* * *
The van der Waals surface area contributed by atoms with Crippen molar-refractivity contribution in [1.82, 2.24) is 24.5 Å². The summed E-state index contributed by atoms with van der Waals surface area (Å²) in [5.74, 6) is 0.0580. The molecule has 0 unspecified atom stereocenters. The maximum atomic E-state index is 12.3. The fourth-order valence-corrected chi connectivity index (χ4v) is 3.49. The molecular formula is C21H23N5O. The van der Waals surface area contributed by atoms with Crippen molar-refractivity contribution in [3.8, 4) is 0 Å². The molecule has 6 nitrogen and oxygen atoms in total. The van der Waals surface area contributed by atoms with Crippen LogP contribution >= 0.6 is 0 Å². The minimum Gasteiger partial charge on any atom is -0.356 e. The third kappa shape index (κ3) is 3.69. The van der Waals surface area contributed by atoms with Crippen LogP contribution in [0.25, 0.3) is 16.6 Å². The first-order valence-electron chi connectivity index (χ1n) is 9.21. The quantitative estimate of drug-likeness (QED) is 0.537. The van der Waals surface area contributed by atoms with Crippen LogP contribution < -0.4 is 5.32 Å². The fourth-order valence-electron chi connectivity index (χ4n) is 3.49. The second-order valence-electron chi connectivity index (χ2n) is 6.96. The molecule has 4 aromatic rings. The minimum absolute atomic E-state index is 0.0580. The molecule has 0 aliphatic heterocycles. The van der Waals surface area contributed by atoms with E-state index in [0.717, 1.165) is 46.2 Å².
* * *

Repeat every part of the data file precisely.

The van der Waals surface area contributed by atoms with Crippen molar-refractivity contribution in [1.82, 2.24) is 24.5 Å². The summed E-state index contributed by atoms with van der Waals surface area (Å²) in [5.74, 6) is 0.0580. The molecule has 0 unspecified atom stereocenters. The maximum atomic E-state index is 12.3. The fourth-order valence-corrected chi connectivity index (χ4v) is 3.49. The molecular formula is C21H23N5O. The van der Waals surface area contributed by atoms with Crippen molar-refractivity contribution in [3.8, 4) is 0 Å². The molecule has 6 nitrogen and oxygen atoms in total. The van der Waals surface area contributed by atoms with Crippen LogP contribution >= 0.6 is 0 Å². The minimum Gasteiger partial charge on any atom is -0.356 e. The third kappa shape index (κ3) is 3.69. The van der Waals surface area contributed by atoms with Crippen LogP contribution in [0.25, 0.3) is 16.6 Å². The first-order valence-electron chi connectivity index (χ1n) is 9.21. The quantitative estimate of drug-likeness (QED) is 0.537. The van der Waals surface area contributed by atoms with Crippen LogP contribution < -0.4 is 5.32 Å². The fourth-order valence-electron chi connectivity index (χ4n) is 3.49. The second-order valence-electron chi connectivity index (χ2n) is 6.96. The molecule has 4 aromatic rings. The minimum absolute atomic E-state index is 0.0580. The molecule has 0 aliphatic heterocycles. The van der Waals surface area contributed by atoms with E-state index in [0.717, 1.165) is 46.2 Å².